Scientists have designed highly sensitive, durable and flexible spider-inspired mechanical sensors which can detect and record music, recognise speech patterns and monitor heart rates.
The sensors are based on a crack-shaped slit organ which spiders have on their legs, which allows them to detect extremely small vibrations from their surroundings.
The system is highly sensitive, durable and flexible, making it a suitable for wearable electronics applications.
The crack-shaped slit organs on spider exoskeletons sense movements by opening and closing in response to external forces.
Mansoo Choi of Seoul National University and colleagues mimic the geometry of this slit organ by producing a platinum film with cracks in it, through which vibrations can be measured as changes in conductivity as the cracks open and close.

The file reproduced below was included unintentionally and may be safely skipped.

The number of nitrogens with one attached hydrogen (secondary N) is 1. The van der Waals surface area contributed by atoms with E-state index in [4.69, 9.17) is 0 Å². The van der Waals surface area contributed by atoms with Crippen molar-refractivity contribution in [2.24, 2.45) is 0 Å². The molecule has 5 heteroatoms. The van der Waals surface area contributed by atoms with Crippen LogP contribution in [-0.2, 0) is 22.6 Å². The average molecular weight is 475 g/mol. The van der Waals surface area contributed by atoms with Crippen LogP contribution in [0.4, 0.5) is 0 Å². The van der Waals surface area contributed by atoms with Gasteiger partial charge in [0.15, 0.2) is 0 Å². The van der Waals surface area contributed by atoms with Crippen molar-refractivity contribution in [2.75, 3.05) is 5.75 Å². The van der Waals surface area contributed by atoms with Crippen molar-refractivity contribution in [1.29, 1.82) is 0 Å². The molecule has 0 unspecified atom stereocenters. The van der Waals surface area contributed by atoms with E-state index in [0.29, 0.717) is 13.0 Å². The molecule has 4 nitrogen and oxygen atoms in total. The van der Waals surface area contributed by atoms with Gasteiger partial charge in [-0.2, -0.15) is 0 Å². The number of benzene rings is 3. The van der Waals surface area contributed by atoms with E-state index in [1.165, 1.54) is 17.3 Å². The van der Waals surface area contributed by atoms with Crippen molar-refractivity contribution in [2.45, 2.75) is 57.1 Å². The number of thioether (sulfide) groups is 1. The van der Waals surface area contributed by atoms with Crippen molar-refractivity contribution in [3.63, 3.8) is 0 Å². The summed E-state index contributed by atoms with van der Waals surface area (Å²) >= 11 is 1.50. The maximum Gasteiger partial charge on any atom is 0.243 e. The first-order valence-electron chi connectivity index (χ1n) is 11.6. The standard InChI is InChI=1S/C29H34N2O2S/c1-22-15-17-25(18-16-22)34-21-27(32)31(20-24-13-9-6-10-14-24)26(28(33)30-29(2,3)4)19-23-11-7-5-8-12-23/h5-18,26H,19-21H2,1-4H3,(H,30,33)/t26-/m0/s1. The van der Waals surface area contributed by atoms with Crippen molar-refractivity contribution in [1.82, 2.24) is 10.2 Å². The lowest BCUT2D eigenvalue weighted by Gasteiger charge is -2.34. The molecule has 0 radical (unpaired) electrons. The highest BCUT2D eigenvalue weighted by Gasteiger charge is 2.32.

The sensor can monitor minute vibrations caused by sound waves.
This capability is demonstrated by mounting the device on a violin and converting the measured string vibrations into digital signals that accurately record the harmonic frequency of each note.
When attached to a human neck, the sensor can recognise simple words, such as “go”, “jump”, “shoot” and “stop”, used as commands for a computer game.
The sensor can also be worn on the wrist to measure the heartbeat.
The work was announced in the journal Nature.
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